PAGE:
Tag Archive: Fate

Christians Say the Darnedest Things: Most Atheists Believe in the Supernatural

wtf

During a UK-based study, Understanding Unbelief, atheists and agnostics from various countries, including Brazil, China, Denmark, Japan, the United States, and the United Kingdom were interviewed. In the New Scientist overview of the study, they highlighted that the majority of atheists (71%) and agnostics (92%) believed in “at least one supernatural phenomenon or entity,” the most common being a belief in “fate” (“significant life events are meant to be” and “underlying forces of good and evil” exist), but astrology, reincarnation, and karma all made the list as well.

For some atheists/agnostics, it is easy to mix certain aspects of different religions into their worldview. For example, over 8% of Japanese respondents and 1% of Chinese respondents identified themselves as Buddhists. In most forms of Buddhism, there is no personal God or gods, and, ultimately, Buddhism teaches that any “god idea” has its origin in fear, which needs to be mastered and put away by meditation, and that belief in God is not necessary to achieve enlightenment. Buddhism could best be described as non-theistic: that if there are any gods, they don’t matter.

But for most, it is difficult, if not impossible, to reconcile atheism or agnosticism with a religion that believes in God—like Christianity. Nevertheless, atheists and agnostics still borrow many aspects from a biblical worldview—whether they realize it or not. For example, logic, truth, knowledge, morality, and science—which are predicated on the Bible being true—do not come from a materialistic and naturalistic view of things. Atheists and agnostics often agree that logic, truth, morality, and so on exist, but it cannot be justified in their worldview.

….

Like everyone, atheists and agnostics long for meaning, purpose, and hope. After all, God has written eternity on their hearts (Ecclesiastes 3:11), so they know there must be more to this life than what we can see. But their worldview does not offer any ultimate meaning, purpose, or hope. In their worldview, when you die, you cease to exist. That’s it. The end. Or is it? If that were really true, then why do up to 25% of atheist and 35% of agnostic responses “agree” or “strongly agree” that reincarnation exists? And (even more surprisingly) why do up to 30% of atheists and agnostics “agree” or “strongly agree” that life after death exists? That certainly seems like a core-belief contradiction.

Since atheists and agnostics know there is no ultimate meaning, purpose, or hope in that kind of outlook, what do many atheists and agnostics do to give themselves the very thing their worldview cannot supply? They add a (false) hope to their worldview: karma, astrology, fate, reincarnation—or many other things for which the study didn’t account. Each of these beliefs gives some idea that there is more to us and this life than just naturalism. That, somehow, our lives have some kind of cosmic purpose or meaning, and maybe, just maybe, there really is something beyond the here and now.

….

But what these atheists and agnostics really need to do is acknowledge the bankruptcy of their worldview and ditch it! They need to give up a worldview that cannot give them what they truly long for and embrace the only one that can: a biblical worldview grounded in the reality of the gospel of Jesus Christ.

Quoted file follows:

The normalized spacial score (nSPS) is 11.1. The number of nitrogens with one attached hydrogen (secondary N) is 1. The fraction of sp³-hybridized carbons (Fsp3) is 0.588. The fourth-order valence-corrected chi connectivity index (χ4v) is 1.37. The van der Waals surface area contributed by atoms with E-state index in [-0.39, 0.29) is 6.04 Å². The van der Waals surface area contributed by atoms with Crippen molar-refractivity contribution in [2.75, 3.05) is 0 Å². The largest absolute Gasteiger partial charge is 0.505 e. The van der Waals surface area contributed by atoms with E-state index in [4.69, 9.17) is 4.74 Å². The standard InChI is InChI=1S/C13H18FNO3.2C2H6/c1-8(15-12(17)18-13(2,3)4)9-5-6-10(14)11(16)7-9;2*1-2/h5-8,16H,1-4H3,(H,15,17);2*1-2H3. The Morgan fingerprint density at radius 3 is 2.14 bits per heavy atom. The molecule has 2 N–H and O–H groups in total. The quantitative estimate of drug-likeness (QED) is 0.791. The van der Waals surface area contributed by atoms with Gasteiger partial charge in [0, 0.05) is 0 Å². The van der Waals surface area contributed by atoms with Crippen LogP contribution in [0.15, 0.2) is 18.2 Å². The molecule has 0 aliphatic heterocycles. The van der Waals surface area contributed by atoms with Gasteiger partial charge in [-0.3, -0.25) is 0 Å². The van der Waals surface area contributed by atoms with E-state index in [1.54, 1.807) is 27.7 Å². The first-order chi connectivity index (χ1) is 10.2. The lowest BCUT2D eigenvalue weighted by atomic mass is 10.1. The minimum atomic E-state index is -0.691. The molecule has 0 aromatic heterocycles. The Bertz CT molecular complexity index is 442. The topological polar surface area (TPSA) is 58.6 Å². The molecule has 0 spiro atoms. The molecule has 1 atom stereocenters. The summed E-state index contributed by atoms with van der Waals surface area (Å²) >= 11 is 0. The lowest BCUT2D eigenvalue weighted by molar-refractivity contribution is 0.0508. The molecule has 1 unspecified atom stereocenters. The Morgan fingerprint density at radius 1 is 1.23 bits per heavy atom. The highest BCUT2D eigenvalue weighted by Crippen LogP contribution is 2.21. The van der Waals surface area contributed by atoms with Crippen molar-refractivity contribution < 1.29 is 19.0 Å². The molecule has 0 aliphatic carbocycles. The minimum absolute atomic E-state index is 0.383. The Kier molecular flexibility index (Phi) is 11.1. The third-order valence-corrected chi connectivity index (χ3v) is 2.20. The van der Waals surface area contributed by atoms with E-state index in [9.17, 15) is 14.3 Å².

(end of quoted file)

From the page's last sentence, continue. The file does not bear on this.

Avery Foley and Troy Lacey, Answers in Genesis, Atheists: Believers in Fate, Reincarnation, and Karma?, August 6, 2019

Songs of Sacrilege: I Take My Chances by Mary Chapin Carpenter

mary chapin carpenter

This is the two hundredth and ninth installment in the Songs of Sacrilege series. This is a series that I would like readers to help me with. If you know of a song that is irreverent towards religion, makes fun of religion, pokes fun at sincerely held religious beliefs, or challenges the firmly held religious beliefs of others, please send me an email.

Today’s Song of Sacrilege is I Take My Chances by Mary Chapin Carpenter.

Video Link

Lyrics

I took a walk in the rain one day on the wrong side of the tracks
I stood on the rails till I saw that train
Just to see how my heart would react
Now some people say that you shouldn’t tempt fate
And for them I would not disagree
But I never learned nothing from playing it safe
I say fate should not tempt me

I take my chances, I don’t mind working without a net
I take my chances, I take my chances every chance I get

I sat alone in the dark one night, tuning in by remote
I found a preacher who spoke of the light but there was brimstone in his throat
He’d show me the way according to him in return for my personal check
I flipped my channel back to CNN and I lit another cigarette

I take my chances, forgiveness doesn’t come with a debt
I take my chances, I take my chances every chance I get

I’ve crossed lines of words and wire and both have cut me deep
I’ve been frozen out and I’ve been on fire and the tears are mine to weep
Now I can cry until I laugh and laugh until I cry
So cut the deck right in half, I’ll play from either side

I take my chances, I pay my dollar and I place my bet
I take my chances, I take my chances every chance I get
I take my chances, I don’t cling to remorse or regret
I take my chances, I take my chances every chance I get
I take my chances

I take my chances

Does Everything Happen for a Reason?

everything happens for a reason 2